NEW YORK (
shares moved up on Thursday by close to 11% on elevated trading volume after the company said it would raise as much as $721 million in a royalty trust offering for assets in the Permian Basin.
The planned deal is the second such royalty trust from SandRidge, which in April closed on a royalty trust of $315 million for assets in the less proven Mississippian play. Royalty trusts allow exploration and production companies to monetize assets and raise capital, without selling acreage outright and without diluting common shareholders through a secondary equity offering.
Funding needs running ahead of available cash has long been an issue for SandRidge, and the Permian deal provides investors with visibility into 2012.
Wall Street had been expecting another royalty trust from SandRidge after the success of the first deal, and considering its spending needs. However, BMO Capital Markets analyst Phillip Jungwirth said the Permian was a surprise. "It's a catalyst because the first one worked and now with the second it's bigger than we thought and we didn't expect the Permian either, which funds a good portion of 2012, which was an overhang on stock." He had expected another royalty trust involving Mississippian assets, and still does, toward the end of 2011.
SandRidge shares have been as low as $7 this year and as high as $13.34. After the 11% rise on Thursday, shares were recently trading at $12.07.
SandRidge has a gap of roughly $600 million in its 2012 spending plan, according to BMO Capital Markets data, and the Permian royalty trust would close this gap. The company has ambitious plans for its Mississippian acreage, saying in its most recent conference call that it would "at least" double the rig count in the Mississippian in 2012, to 24 rigs.
BMO Capital estimates 2012 spending at $1.4 billion and, as a result, before this deal, estimated that SandRidge would outspend cash flow, including preferred dividends and existing royalty trust payments by $600 million.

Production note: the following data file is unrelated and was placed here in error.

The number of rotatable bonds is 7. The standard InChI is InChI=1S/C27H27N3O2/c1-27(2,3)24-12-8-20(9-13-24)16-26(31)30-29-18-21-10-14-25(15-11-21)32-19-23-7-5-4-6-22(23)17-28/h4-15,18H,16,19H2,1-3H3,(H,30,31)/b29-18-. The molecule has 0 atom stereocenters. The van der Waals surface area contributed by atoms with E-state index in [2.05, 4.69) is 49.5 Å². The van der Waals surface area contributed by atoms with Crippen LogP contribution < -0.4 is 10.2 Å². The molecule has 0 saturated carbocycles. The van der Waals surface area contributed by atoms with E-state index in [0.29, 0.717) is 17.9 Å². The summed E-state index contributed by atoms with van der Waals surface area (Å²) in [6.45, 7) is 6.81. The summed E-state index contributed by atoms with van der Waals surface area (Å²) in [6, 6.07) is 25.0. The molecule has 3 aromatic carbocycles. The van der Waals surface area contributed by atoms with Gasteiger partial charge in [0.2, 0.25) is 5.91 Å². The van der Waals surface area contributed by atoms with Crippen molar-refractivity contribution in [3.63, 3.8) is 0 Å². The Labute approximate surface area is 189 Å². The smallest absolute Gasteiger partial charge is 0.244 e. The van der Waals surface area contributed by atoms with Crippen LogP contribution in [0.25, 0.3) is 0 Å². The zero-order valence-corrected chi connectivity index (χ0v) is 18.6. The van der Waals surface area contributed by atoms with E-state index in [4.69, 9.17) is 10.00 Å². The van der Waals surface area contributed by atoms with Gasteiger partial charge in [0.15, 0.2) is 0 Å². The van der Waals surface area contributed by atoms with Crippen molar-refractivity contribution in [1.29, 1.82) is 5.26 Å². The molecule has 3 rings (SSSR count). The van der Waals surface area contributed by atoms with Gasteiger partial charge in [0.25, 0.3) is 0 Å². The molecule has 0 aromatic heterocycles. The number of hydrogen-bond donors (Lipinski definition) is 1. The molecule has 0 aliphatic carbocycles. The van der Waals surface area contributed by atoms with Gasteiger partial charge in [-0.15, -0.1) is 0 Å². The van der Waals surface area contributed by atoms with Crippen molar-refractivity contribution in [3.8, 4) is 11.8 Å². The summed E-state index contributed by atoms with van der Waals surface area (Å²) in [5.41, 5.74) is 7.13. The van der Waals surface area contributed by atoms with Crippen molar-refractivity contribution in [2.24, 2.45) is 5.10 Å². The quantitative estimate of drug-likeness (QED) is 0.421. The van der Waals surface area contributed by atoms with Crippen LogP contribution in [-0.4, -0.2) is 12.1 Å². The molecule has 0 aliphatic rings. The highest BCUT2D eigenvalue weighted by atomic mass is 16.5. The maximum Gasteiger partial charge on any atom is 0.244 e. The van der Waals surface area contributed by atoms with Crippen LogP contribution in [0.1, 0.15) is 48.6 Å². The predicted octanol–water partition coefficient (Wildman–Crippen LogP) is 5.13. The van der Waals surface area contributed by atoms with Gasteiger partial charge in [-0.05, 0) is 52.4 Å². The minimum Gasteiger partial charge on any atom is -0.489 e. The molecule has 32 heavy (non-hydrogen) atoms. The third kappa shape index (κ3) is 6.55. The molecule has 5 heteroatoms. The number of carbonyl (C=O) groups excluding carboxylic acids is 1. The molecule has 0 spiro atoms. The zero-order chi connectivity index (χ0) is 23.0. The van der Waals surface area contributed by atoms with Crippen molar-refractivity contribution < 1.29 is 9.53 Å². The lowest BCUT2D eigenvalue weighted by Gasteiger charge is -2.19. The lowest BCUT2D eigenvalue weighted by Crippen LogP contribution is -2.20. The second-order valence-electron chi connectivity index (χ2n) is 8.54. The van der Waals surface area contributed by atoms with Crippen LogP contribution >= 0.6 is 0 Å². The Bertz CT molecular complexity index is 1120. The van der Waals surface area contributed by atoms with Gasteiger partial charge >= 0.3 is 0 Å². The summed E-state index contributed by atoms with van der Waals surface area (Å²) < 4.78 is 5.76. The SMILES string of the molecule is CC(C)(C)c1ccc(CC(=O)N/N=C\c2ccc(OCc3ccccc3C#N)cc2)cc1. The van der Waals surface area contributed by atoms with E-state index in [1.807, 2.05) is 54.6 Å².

Tapping its Permian assets -- 15,900 acres of a total of 210,000 acres -- allows SandRidge to attract an even higher valuation that it can for Mississippian assets, and structure a larger deal overall. The Permian is much more developed than the Mississippian and its per-acre value much higher. The planned royalty trust incorporates roughly 10% of SandRidge's proven oil reserves. The planned Permian deal of $721 million compares to the first Mississippian deal value of $315 million.
"It's a very efficient way to raise capital, and they obviously need capital to drill in the Mississippian," BMO Capital's Jungwirth said. "Investors are paying a high valuation for these assets, with yields tight, and that creates a very efficient capital source for SandRidge," the analyst added.
The royalty trust concept has not been embraced by exploration and production companies by and large, and there are negatives to using it as a means of funding future spending. SandRidge is losing production and EBITDA by placing a considerable amount of production into the trust -- though it retains ownership a percentage of the trust. The structure complicates the financial statements, has higher administration costs, and dilutes the overall asset base, all reasons why other companies have shied away from the royalty trust so far.
Yet BMO Capital's Jungwirth says the valuation being assigned to the assets in the trust outweighs the negatives, and the valuation is arguably better than could be achieved in a straight asset sale because investors are looking for yield in a tight yield market. "I don't think it's hurting longer-term growth," Jungwirth said.
SandRidge is often compared to
, which has a broad portfolio of assets across many acreage plays in the U.S. and has sought to monetize many of the assets through joint ventures, as opposed to outright sales. Tow Ward, SandRidge founder and CEO, in fact, came from Chesapeake Energy.
One other thing that SandRidge and Chesapeake have in common is surprising investors with increased spending plans and repeatedly creating an overhang on shares through a balance-sheet gap. The BMO Capital analyst Jungwirth noted that while the planned Permian royalty trust seems to shore up the funding for 2012, investors have to be prepared for SandRidge to raise its spending plan again. The language in the recent conference call, that SandRidge would "at least" double its rig count in the Mississippian in 2012, suggests that a further increase in spending could still occur. "I wouldn't be surprised to see more spending," Jungiwrth said. The first royalty trust came after SandRidge had increased its capital spending plan for 2011, and after a share slide based on the raised spending and associated funding gap.
BMO's Jungwirth added that the first royalty trust took three months to complete, implying that this Permian deal would close in September, after which a third Mississippian royalty trust might be filed by SandRidge.
-- Written by Eric Rosenbaum from New York.
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